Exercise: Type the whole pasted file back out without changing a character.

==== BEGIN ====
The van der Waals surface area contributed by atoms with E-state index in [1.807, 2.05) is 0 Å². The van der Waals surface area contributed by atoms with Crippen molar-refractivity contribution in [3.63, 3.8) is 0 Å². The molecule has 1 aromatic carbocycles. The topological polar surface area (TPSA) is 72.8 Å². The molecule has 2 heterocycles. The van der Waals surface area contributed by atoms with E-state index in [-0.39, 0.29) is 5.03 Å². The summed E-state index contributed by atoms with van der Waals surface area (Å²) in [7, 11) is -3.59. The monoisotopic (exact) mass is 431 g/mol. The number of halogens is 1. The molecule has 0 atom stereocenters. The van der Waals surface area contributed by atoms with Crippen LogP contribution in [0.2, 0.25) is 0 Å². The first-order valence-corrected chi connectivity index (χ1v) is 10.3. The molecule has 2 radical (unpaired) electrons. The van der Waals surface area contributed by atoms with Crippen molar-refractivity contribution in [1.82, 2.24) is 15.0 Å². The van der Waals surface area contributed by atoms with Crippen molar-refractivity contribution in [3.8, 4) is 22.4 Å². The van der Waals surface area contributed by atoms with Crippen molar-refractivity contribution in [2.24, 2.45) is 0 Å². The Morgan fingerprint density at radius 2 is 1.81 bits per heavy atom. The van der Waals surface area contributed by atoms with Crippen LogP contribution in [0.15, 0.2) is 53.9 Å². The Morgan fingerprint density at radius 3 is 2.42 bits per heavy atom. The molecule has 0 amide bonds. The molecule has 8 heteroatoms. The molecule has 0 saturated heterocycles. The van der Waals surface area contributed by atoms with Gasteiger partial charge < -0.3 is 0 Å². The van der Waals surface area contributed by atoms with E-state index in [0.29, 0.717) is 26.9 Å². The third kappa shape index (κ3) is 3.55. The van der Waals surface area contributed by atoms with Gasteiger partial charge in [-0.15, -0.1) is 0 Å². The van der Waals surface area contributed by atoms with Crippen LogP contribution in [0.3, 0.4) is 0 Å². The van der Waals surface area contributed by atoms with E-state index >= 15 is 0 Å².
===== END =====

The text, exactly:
The van der Waals surface area contributed by atoms with E-state index in [1.807, 2.05) is 0 Å². The van der Waals surface area contributed by atoms with Crippen molar-refractivity contribution in [3.63, 3.8) is 0 Å². The molecule has 1 aromatic carbocycles. The topological polar surface area (TPSA) is 72.8 Å². The molecule has 2 heterocycles. The van der Waals surface area contributed by atoms with E-state index in [-0.39, 0.29) is 5.03 Å². The summed E-state index contributed by atoms with van der Waals surface area (Å²) in [7, 11) is -3.59. The monoisotopic (exact) mass is 431 g/mol. The number of halogens is 1. The molecule has 0 atom stereocenters. The van der Waals surface area contributed by atoms with Crippen LogP contribution in [0.2, 0.25) is 0 Å². The first-order valence-corrected chi connectivity index (χ1v) is 10.3. The molecule has 2 radical (unpaired) electrons. The van der Waals surface area contributed by atoms with Crippen molar-refractivity contribution in [1.82, 2.24) is 15.0 Å². The van der Waals surface area contributed by atoms with Crippen molar-refractivity contribution in [3.8, 4) is 22.4 Å². The van der Waals surface area contributed by atoms with Crippen molar-refractivity contribution in [2.24, 2.45) is 0 Å². The Morgan fingerprint density at radius 2 is 1.81 bits per heavy atom. The van der Waals surface area contributed by atoms with Crippen LogP contribution in [0.15, 0.2) is 53.9 Å². The Morgan fingerprint density at radius 3 is 2.42 bits per heavy atom. The molecule has 0 amide bonds. The molecule has 8 heteroatoms. The molecule has 0 saturated heterocycles. The van der Waals surface area contributed by atoms with Gasteiger partial charge < -0.3 is 0 Å². The van der Waals surface area contributed by atoms with E-state index in [0.29, 0.717) is 26.9 Å². The third kappa shape index (κ3) is 3.55. The van der Waals surface area contributed by atoms with Gasteiger partial charge in [-0.15, -0.1) is 0 Å². The van der Waals surface area contributed by atoms with Crippen LogP contribution in [0.3, 0.4) is 0 Å². The van der Waals surface area contributed by atoms with E-state index >= 15 is 0 Å².